With hedge financing, asset income flows are sufficient to pay down both principal and interest on the debt used to finance the asset purchase, and prices are based upon fundamental or intrinsic value. The second state is speculative finance, where income flows cover only interest repayments but not principal, requiring debt to be continually rolled over from the current time period to the next.

            The terminal phase is that of Ponzi finance, as income flows cover neither principal nor interest repayments. This leaves owners completely reliant upon escalating asset values to realise substantial capital gains upon sale to meet the cost of debt and expenses. In the case of real estate, if property investors can’t profit from rental income, then realising capital gains becomes the only avenue.

            As investors speculate, the debt used for asset purchases inevitably rises as both the cause and response to price increases, creating a positive feedback loop between prices and debt. Put simply, for the residential property market to meet the definition of a bubble, three conditions must be met: increases in real (inflation-adjusted) housing prices and mortgage debt, along with persistent rental income losses.

            Are we there yet? Are we there yet?

            Clowns.

  2. September 25, 2014 @ 9:35 am jane

    Let’s assess whether an overvaluation exists within any particular asset class, or in this case, real estate. States of financing can be described as either hedge, speculative, or Ponzi.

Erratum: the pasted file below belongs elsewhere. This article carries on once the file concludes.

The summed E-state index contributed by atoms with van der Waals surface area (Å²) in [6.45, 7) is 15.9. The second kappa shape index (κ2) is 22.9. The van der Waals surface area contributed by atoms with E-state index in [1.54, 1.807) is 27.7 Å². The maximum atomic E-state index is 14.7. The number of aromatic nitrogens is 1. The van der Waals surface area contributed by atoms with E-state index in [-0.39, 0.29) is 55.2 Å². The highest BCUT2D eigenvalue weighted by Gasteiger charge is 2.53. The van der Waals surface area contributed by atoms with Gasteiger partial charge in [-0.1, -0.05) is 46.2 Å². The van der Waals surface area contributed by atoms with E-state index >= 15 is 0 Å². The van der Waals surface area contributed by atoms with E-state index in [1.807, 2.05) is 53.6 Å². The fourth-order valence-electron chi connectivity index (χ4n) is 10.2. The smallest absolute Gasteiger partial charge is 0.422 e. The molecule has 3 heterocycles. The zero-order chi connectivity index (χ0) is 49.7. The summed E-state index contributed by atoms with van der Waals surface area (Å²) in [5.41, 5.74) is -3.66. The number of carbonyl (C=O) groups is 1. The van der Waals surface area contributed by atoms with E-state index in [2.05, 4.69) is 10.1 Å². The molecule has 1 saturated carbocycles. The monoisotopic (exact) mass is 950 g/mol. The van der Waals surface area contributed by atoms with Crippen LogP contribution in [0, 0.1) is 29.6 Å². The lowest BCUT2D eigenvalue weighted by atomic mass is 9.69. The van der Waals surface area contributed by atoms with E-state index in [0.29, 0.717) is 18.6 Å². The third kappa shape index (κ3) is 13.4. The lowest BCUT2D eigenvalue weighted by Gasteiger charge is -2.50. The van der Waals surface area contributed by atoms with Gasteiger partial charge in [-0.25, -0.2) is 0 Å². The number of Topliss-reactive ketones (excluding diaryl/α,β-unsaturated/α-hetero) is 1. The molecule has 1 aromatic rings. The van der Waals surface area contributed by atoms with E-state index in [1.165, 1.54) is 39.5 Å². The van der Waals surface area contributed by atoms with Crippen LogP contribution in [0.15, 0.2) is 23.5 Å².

With hedge financing, asset income flows are sufficient to pay down both principal and interest on the debt used to finance the asset purchase, and prices are based upon fundamental or intrinsic value. The second state is speculative finance, where income flows cover only interest repayments but not principal, requiring debt to be continually rolled over from the current time period to the next.

    The terminal phase is that of Ponzi finance, as income flows cover neither principal nor interest repayments. This leaves owners completely reliant upon escalating asset values to realise substantial capital gains upon sale to meet the cost of debt and expenses. In the case of real estate, if property investors can’t profit from rental income, then realising capital gains becomes the only avenue.

    As investors speculate, the debt used for asset purchases inevitably rises as both the cause and response to price increases, creating a positive feedback loop between prices and debt. Put simply, for the residential property market to meet the definition of a bubble, three conditions must be met: increases in real (inflation-adjusted) housing prices and mortgage debt, along with persistent rental income losses.

    Are we there yet?

    Reply